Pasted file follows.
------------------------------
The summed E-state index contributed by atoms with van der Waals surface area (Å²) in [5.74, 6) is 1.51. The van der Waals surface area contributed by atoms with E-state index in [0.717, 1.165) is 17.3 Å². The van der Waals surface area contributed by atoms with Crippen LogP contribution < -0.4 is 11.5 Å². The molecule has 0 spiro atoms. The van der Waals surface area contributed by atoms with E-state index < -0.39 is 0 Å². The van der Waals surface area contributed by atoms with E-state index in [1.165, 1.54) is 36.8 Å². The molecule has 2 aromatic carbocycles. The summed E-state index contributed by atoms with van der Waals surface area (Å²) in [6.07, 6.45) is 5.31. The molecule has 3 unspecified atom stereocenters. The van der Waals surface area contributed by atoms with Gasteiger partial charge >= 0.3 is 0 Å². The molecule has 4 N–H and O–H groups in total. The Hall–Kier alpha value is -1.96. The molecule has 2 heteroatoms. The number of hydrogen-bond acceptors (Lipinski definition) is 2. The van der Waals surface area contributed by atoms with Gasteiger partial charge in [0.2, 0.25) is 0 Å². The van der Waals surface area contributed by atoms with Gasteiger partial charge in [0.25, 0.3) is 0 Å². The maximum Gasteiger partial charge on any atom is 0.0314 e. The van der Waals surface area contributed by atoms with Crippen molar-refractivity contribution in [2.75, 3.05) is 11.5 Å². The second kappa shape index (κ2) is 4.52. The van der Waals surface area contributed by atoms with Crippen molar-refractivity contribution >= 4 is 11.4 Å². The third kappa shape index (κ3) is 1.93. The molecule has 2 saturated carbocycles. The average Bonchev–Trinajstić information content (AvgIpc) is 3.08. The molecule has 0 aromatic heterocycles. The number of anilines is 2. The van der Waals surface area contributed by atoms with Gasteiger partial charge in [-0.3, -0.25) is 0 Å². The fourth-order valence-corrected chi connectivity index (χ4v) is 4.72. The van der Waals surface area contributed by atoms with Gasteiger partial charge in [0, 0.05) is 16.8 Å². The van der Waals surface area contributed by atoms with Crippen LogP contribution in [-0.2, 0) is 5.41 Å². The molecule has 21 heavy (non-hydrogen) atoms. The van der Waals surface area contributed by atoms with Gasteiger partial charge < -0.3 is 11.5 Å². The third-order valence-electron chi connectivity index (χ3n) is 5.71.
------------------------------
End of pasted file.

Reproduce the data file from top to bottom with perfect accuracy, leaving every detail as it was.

The summed E-state index contributed by atoms with van der Waals surface area (Å²) in [5.74, 6) is 1.51. The van der Waals surface area contributed by atoms with E-state index in [0.717, 1.165) is 17.3 Å². The van der Waals surface area contributed by atoms with Crippen LogP contribution < -0.4 is 11.5 Å². The molecule has 0 spiro atoms. The van der Waals surface area contributed by atoms with E-state index < -0.39 is 0 Å². The van der Waals surface area contributed by atoms with E-state index in [1.165, 1.54) is 36.8 Å². The molecule has 2 aromatic carbocycles. The summed E-state index contributed by atoms with van der Waals surface area (Å²) in [6.07, 6.45) is 5.31. The molecule has 3 unspecified atom stereocenters. The van der Waals surface area contributed by atoms with Gasteiger partial charge >= 0.3 is 0 Å². The molecule has 4 N–H and O–H groups in total. The Hall–Kier alpha value is -1.96. The molecule has 2 heteroatoms. The number of hydrogen-bond acceptors (Lipinski definition) is 2. The van der Waals surface area contributed by atoms with Gasteiger partial charge in [0.2, 0.25) is 0 Å². The van der Waals surface area contributed by atoms with Gasteiger partial charge in [0.25, 0.3) is 0 Å². The maximum Gasteiger partial charge on any atom is 0.0314 e. The van der Waals surface area contributed by atoms with Crippen molar-refractivity contribution in [2.75, 3.05) is 11.5 Å². The second kappa shape index (κ2) is 4.52. The van der Waals surface area contributed by atoms with Crippen molar-refractivity contribution >= 4 is 11.4 Å². The third kappa shape index (κ3) is 1.93. The molecule has 2 saturated carbocycles. The average Bonchev–Trinajstić information content (AvgIpc) is 3.08. The molecule has 0 aromatic heterocycles. The number of anilines is 2. The van der Waals surface area contributed by atoms with Gasteiger partial charge in [-0.3, -0.25) is 0 Å². The fourth-order valence-corrected chi connectivity index (χ4v) is 4.72. The van der Waals surface area contributed by atoms with Gasteiger partial charge in [0, 0.05) is 16.8 Å². The van der Waals surface area contributed by atoms with Crippen LogP contribution in [-0.2, 0) is 5.41 Å². The molecule has 21 heavy (non-hydrogen) atoms. The van der Waals surface area contributed by atoms with Gasteiger partial charge < -0.3 is 11.5 Å². The third-order valence-electron chi connectivity index (χ3n) is 5.71.